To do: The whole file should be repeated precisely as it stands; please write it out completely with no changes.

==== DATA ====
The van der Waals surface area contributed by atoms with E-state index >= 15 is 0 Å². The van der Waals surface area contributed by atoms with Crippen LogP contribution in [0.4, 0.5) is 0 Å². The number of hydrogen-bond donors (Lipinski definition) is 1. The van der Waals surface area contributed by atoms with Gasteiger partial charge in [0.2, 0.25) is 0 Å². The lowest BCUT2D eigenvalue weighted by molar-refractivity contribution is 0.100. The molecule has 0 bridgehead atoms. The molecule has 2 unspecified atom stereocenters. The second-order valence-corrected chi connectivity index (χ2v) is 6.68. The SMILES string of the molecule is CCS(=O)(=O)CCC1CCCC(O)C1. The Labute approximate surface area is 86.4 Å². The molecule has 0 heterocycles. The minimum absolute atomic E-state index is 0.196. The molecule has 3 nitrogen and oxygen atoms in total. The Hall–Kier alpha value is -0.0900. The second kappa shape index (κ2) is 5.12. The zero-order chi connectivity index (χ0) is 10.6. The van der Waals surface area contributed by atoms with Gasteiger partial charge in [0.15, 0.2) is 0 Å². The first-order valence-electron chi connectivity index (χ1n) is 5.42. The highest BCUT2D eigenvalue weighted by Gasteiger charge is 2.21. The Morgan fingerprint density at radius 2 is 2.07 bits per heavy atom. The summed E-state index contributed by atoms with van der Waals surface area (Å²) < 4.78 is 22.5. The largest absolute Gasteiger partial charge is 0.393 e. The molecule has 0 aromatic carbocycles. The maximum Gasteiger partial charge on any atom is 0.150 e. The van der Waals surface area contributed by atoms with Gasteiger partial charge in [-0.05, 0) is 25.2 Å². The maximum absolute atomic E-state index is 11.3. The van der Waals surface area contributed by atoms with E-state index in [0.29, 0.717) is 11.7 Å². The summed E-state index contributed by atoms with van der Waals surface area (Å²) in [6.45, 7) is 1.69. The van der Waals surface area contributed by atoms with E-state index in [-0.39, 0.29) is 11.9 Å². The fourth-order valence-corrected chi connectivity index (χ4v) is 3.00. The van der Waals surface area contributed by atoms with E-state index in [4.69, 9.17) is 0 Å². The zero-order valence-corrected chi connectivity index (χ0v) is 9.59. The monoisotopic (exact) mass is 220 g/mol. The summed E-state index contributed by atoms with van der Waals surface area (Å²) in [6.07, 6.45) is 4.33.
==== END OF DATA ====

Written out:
The van der Waals surface area contributed by atoms with E-state index >= 15 is 0 Å². The van der Waals surface area contributed by atoms with Crippen LogP contribution in [0.4, 0.5) is 0 Å². The number of hydrogen-bond donors (Lipinski definition) is 1. The van der Waals surface area contributed by atoms with Gasteiger partial charge in [0.2, 0.25) is 0 Å². The lowest BCUT2D eigenvalue weighted by molar-refractivity contribution is 0.100. The molecule has 0 bridgehead atoms. The molecule has 2 unspecified atom stereocenters. The second-order valence-corrected chi connectivity index (χ2v) is 6.68. The SMILES string of the molecule is CCS(=O)(=O)CCC1CCCC(O)C1. The Labute approximate surface area is 86.4 Å². The molecule has 0 heterocycles. The minimum absolute atomic E-state index is 0.196. The molecule has 3 nitrogen and oxygen atoms in total. The Hall–Kier alpha value is -0.0900. The second kappa shape index (κ2) is 5.12. The zero-order chi connectivity index (χ0) is 10.6. The van der Waals surface area contributed by atoms with Gasteiger partial charge in [0.15, 0.2) is 0 Å². The first-order valence-electron chi connectivity index (χ1n) is 5.42. The highest BCUT2D eigenvalue weighted by Gasteiger charge is 2.21. The Morgan fingerprint density at radius 2 is 2.07 bits per heavy atom. The summed E-state index contributed by atoms with van der Waals surface area (Å²) < 4.78 is 22.5. The largest absolute Gasteiger partial charge is 0.393 e. The molecule has 0 aromatic carbocycles. The maximum Gasteiger partial charge on any atom is 0.150 e. The van der Waals surface area contributed by atoms with Gasteiger partial charge in [-0.05, 0) is 25.2 Å². The maximum absolute atomic E-state index is 11.3. The van der Waals surface area contributed by atoms with E-state index in [0.29, 0.717) is 11.7 Å². The summed E-state index contributed by atoms with van der Waals surface area (Å²) in [6.45, 7) is 1.69. The van der Waals surface area contributed by atoms with E-state index in [-0.39, 0.29) is 11.9 Å². The fourth-order valence-corrected chi connectivity index (χ4v) is 3.00. The van der Waals surface area contributed by atoms with E-state index in [4.69, 9.17) is 0 Å². The zero-order valence-corrected chi connectivity index (χ0v) is 9.59. The monoisotopic (exact) mass is 220 g/mol. The summed E-state index contributed by atoms with van der Waals surface area (Å²) in [6.07, 6.45) is 4.33.